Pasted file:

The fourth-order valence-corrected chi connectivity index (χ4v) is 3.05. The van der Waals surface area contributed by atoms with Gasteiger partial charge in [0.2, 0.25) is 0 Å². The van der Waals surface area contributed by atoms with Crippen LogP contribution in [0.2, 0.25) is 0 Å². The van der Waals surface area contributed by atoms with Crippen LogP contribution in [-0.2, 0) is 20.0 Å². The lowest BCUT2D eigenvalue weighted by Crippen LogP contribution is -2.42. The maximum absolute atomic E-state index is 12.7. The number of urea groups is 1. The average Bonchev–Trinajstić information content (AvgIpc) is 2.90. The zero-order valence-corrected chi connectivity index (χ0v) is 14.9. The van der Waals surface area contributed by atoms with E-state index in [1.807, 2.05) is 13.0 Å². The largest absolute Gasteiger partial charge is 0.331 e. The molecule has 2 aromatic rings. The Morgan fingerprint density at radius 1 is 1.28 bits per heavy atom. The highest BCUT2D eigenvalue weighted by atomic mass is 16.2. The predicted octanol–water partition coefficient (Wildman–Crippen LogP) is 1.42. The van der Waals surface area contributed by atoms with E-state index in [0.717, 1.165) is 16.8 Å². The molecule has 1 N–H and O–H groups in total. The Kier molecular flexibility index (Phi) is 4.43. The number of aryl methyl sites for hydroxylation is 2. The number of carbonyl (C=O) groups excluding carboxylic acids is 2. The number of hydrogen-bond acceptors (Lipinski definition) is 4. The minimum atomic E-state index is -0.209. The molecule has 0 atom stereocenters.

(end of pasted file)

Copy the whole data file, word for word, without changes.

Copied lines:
The fourth-order valence-corrected chi connectivity index (χ4v) is 3.05. The van der Waals surface area contributed by atoms with Gasteiger partial charge in [0.2, 0.25) is 0 Å². The van der Waals surface area contributed by atoms with Crippen LogP contribution in [0.2, 0.25) is 0 Å². The van der Waals surface area contributed by atoms with Crippen LogP contribution in [-0.2, 0) is 20.0 Å². The lowest BCUT2D eigenvalue weighted by Crippen LogP contribution is -2.42. The maximum absolute atomic E-state index is 12.7. The number of urea groups is 1. The average Bonchev–Trinajstić information content (AvgIpc) is 2.90. The zero-order valence-corrected chi connectivity index (χ0v) is 14.9. The van der Waals surface area contributed by atoms with E-state index in [1.807, 2.05) is 13.0 Å². The largest absolute Gasteiger partial charge is 0.331 e. The molecule has 2 aromatic rings. The Morgan fingerprint density at radius 1 is 1.28 bits per heavy atom. The highest BCUT2D eigenvalue weighted by atomic mass is 16.2. The predicted octanol–water partition coefficient (Wildman–Crippen LogP) is 1.42. The van der Waals surface area contributed by atoms with E-state index in [0.717, 1.165) is 16.8 Å². The molecule has 1 N–H and O–H groups in total. The Kier molecular flexibility index (Phi) is 4.43. The number of aryl methyl sites for hydroxylation is 2. The number of carbonyl (C=O) groups excluding carboxylic acids is 2. The number of hydrogen-bond acceptors (Lipinski definition) is 4. The minimum atomic E-state index is -0.209. The molecule has 0 atom stereocenters.